Nicola Calder, EYN Partnership Nutritionist
As a public health nutritionist, after working in policy development for a number of years, it’s been great for me to get out of the office and into the community to introduce the Early Years Nutrition Partnership programme to nurseries. The summer has provided me with an opportunity to begin to meet with early years practitioners and find out about some of the excellent approaches that settings already take to promoting healthy and nutritious food and ways in which they engage children and families.
One of the first settings to sign-up to the EYN Partnership in my area is Ladybird Private Day Nurseries, which has two nurseries in Salford, with approximately 200 registered children. The nurseries have a lovely caring atmosphere, and the team of experienced practitioners are particularly passionate about inclusive practice, and are totally committed to the health and wellbeing of the children in their care. I am really impressed in particular by the extent to which they cater for specific dietary requirements that children may have as a result of allergies or intolerances.
When I first spoke to the team at Ladybird they were quick to see the potential benefits of us working together as they already fully understand the importance of encouraging positive eating habits at an early age. Lynn Blay, Nursery Manager, says, 'We see this as an opportunity to work in partnership with a qualified and experienced nutritionist to review our current menus with a view to giving our children the best start in life. Salford in particular has high levels of child tooth decay and obesity and believe we can be positive role models, influencing family choices over nutrition, exercise and dental practice.'
Ladybird are already doing great things. They are part of the Local Authority Tooth Healthy Scheme, so the children in the nurseries all brush their teeth together during the day, and the team also recommend local dentists to parents to register their children.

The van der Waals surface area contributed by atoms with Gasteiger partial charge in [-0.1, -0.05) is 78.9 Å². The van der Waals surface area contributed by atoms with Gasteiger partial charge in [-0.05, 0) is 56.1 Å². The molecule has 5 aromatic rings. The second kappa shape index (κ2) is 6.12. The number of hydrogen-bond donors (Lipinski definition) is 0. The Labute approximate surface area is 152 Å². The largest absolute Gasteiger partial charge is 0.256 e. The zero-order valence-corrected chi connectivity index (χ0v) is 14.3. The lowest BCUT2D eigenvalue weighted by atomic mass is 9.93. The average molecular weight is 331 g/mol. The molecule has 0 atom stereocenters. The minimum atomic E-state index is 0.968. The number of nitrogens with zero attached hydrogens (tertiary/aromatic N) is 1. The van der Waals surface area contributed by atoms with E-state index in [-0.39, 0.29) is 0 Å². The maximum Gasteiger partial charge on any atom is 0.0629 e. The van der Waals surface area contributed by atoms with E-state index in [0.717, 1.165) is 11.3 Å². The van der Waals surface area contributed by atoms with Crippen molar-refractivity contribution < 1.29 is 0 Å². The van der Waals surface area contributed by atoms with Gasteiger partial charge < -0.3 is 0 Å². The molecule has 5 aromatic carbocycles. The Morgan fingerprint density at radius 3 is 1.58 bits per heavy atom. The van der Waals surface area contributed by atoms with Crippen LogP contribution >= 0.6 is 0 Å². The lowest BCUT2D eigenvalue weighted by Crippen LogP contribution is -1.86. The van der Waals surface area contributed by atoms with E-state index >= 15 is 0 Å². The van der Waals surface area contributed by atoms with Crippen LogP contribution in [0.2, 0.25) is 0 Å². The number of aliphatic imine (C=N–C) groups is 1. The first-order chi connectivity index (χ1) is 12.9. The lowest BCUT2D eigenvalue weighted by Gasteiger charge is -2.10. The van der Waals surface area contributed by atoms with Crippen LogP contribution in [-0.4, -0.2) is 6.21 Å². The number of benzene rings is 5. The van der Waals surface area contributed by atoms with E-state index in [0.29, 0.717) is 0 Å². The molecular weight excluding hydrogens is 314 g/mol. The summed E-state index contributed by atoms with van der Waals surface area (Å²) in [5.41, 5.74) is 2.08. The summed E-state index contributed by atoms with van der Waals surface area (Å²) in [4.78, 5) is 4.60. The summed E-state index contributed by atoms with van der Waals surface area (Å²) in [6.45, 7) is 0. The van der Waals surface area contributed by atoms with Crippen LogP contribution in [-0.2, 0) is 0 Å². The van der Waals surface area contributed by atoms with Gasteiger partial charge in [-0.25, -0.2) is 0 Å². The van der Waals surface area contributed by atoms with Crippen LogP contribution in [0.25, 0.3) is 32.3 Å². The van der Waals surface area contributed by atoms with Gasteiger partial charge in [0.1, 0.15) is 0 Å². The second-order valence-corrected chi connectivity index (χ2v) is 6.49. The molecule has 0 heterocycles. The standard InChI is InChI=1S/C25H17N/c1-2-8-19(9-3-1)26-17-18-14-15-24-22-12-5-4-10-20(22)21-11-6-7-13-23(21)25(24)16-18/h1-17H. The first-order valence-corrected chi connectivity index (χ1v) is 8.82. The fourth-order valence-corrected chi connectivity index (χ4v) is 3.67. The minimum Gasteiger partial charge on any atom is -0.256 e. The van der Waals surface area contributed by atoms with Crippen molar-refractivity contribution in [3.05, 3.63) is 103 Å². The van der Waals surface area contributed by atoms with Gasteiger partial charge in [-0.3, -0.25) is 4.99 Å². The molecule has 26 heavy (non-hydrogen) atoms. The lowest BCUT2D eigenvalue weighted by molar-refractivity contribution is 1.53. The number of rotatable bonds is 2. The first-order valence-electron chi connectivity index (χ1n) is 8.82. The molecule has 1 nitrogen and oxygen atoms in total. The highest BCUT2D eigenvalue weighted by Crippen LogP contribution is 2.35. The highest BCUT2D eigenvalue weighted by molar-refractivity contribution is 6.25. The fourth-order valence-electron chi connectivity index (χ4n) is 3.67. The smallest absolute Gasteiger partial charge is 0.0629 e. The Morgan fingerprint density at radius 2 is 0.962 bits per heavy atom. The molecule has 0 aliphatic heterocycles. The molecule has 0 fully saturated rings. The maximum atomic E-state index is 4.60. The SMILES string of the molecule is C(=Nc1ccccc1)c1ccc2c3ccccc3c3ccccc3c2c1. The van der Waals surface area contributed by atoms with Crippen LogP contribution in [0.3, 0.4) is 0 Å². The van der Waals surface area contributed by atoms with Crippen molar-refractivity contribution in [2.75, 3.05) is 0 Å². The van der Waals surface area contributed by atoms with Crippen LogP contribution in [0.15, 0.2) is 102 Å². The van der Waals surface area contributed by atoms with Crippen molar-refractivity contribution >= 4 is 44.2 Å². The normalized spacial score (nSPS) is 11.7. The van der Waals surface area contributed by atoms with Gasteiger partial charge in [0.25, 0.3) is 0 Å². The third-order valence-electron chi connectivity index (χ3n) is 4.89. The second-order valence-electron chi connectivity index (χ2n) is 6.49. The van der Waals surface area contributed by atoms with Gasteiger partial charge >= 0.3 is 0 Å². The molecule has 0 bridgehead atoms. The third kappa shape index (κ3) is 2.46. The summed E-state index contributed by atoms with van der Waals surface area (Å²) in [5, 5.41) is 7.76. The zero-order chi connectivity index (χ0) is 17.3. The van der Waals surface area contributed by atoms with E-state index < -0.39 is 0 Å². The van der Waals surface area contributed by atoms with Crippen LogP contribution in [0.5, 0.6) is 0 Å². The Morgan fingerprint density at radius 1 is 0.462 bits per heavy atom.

The team are currently on a mission to dissuade parents from sending children in the mornings with juice, fizzy drinks, crisps, sweets and chocolates and are instead trying to support parents to learn about healthy alternatives. Menus and information on provision within the setting are shared and discussed with families during induction and this work is ongoing.
There are currently exciting plans to introduce a food growing garden, where produce will be incorporated into the menus. They also know the importance of exercise and have a weekly ‘Stretch & Grow’ session for toddlers and pre-schoolers, teaching them about their body, exercise and being healthy, learning skills to take forward in life in a fun environment.
I’m really happy to see that Ladybird is so fully embracing the EYN Partnership. They have already shared information about the programme with parents and carers. One of the parents told me ‘I think it's a wonderful thing that Ladybird are taking part in the Early Years Nutrition Partnership programme. Nutrition is such an important thing to get right from the beginning so a child and their family develop good habits from the start. Good nutrition has such far and wide reaching lifelong benefits and the impact of getting that wrong can be detrimental. I love the idea of the programme educating families and children together and making that process fun. We already cook together as a family but I'm looking forward to trying out new ideas inspired by the Early Years Partnership programme.’
It’s been a pleasure to give Ladybird their ‘Committed’ status, and I’m very much looking forward to working with the team to support them in their journey to accreditation and further training of their fabulous team. Exciting times ahead!
Nicola Calder has a Postgraduate Diploma in Public Health Nutrition and a Masters in Public Health. She has worked as a research associate with the Food Policy Team at the Department of Public Health and Policy at the University of Liverpool. Most recently, Nicola led work at the Food and Nutrition Programme for the Health Equalities Group, managing the Food Active programme delivered on behalf of the North West Directors of Public Health. Prior to this, she worked on a sub-regional cardiovascular disease prevention programme which she joined following a secondment to the Department of Health North West where she was part of the food and nutrition team, as well as working as a Food and Health Advisor within a community Nutrition and Dietetic Department for 7 years.
The EYN Partnership would like to thank Nicola for contributing her expert thoughts and personal views on this issue. Please note, that if you have any questions regarding the above as it relates to children in your care, please contact your healthcare professional for guidance.